German electronic band Kraftwerk released "Computer Love" (in German, "Computerliebe") in July. Part of the album Computer World, "Computer Love" went on to top the UK Singles chart, and remains an extremely dated (albeit wonderful) reminder of what the band was up to in the early 1980s. (Note: Kraftwerk formed way back in 1970, and would go on to become famous not just for their music but for their intense seclusion.)
28. THE LONGEST PRO BASEBALL GAME IN HISTORY
On April 18, a Minor League Baseball game between the Pawtucket Red Sox and the Rochester Red Wings began in Pawtucket, Rhode Island. It didn't end until June 23. The famous game ran until 4:09 a.m. on its first day, tied at 2-2 after 32 agonizing innings. On June 23, the 33rd inning started and the Pawtucket Red Sox took the game, winning 3-2. In all, the game ran for 8 hours and 25 minutes, making it the longest pro baseball game ever played.
Fun fact: Both Cal Ripken, Jr. and Wade Boggs played in the so-called "endless game."
Twelve people gathered to play the first game of Paintball in June. They sought to emulate the feeling of outdoor hunting and survival, but without the lethal consequences. Starting with paint pellet guns used to tag livestock, the group developed the game of paintball, then called the "National Survival Game." Manufacturers created more complex paint guns, and the first paintball tournament was held in 1983.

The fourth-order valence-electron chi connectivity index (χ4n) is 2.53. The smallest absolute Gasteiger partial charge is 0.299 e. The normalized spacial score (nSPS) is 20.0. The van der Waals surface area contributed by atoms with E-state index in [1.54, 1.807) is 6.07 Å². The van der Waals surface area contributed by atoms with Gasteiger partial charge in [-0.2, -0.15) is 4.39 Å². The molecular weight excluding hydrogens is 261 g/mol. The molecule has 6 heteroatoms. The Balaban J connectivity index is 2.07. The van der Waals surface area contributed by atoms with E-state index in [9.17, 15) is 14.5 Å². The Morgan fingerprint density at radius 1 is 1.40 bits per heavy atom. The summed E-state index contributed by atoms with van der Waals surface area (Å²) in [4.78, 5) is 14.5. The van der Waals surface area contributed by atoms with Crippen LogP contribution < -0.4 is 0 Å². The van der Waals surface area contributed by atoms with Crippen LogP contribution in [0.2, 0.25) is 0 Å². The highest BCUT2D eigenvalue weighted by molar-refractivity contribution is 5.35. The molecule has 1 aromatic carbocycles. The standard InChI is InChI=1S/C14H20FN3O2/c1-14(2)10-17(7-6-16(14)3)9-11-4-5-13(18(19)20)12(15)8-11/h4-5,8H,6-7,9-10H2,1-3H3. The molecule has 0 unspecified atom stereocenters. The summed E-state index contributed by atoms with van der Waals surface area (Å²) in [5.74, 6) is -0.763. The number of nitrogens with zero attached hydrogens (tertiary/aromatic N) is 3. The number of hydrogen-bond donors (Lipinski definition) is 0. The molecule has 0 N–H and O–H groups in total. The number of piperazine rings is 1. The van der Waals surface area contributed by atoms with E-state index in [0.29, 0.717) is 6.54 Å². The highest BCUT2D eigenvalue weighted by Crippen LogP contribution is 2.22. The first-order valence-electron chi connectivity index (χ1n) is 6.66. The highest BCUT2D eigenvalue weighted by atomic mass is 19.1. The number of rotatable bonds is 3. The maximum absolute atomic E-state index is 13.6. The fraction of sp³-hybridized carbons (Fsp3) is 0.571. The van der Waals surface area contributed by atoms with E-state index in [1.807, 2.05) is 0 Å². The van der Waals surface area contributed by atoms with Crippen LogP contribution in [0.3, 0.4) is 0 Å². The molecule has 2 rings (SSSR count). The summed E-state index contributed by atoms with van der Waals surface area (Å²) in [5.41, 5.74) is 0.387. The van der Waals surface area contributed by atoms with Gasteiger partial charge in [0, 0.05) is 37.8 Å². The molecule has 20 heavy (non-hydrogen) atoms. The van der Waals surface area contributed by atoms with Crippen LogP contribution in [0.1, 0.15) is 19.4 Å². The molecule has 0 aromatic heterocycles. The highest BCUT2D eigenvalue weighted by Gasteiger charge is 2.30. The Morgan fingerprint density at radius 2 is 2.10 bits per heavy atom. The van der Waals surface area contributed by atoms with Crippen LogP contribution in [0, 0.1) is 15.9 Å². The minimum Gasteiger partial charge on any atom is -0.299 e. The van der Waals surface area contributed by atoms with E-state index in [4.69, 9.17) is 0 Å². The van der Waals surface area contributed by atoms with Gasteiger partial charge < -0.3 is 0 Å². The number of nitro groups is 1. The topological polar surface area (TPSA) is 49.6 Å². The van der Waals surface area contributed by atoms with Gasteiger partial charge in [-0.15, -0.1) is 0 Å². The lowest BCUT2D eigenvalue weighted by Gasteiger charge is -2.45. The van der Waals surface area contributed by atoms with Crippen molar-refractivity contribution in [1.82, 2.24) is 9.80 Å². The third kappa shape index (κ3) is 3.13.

Who were the 12? According to The Official Survival Game Manual (1983), in addition to the main creators Bob Gurnsey, Hayes Noel, and Charles Gaines, the roster included:
"Bob Jones, a novelist, staff writer for Sports Illustrated and an experienced hunter; Ronnie Simpkins, a farmer from Alabama and a master turkey hunter; Jerome Gary, a New York film producer; Carl Sandquist, a New Hampshire contracting estimator; Ritchie White, the New Hampshire forester who had told Hayes he could cut his neck in the woods; Ken Barrett, a New York venture capitalist with lots of hunting experience; Joe Drinon, a stock-broker from New Hampshire and a former Golden Gloves boxer; Bob Carlson, a trauma surgeon from Alabama and a hunter; and myself [Lionel Atwill], a writer for Sports Afield, a hunter and a Vietnam vet, who had had the unpleasurable experience of leading reconnaissance missions in Vietnam in 1968, a decidedly poor year."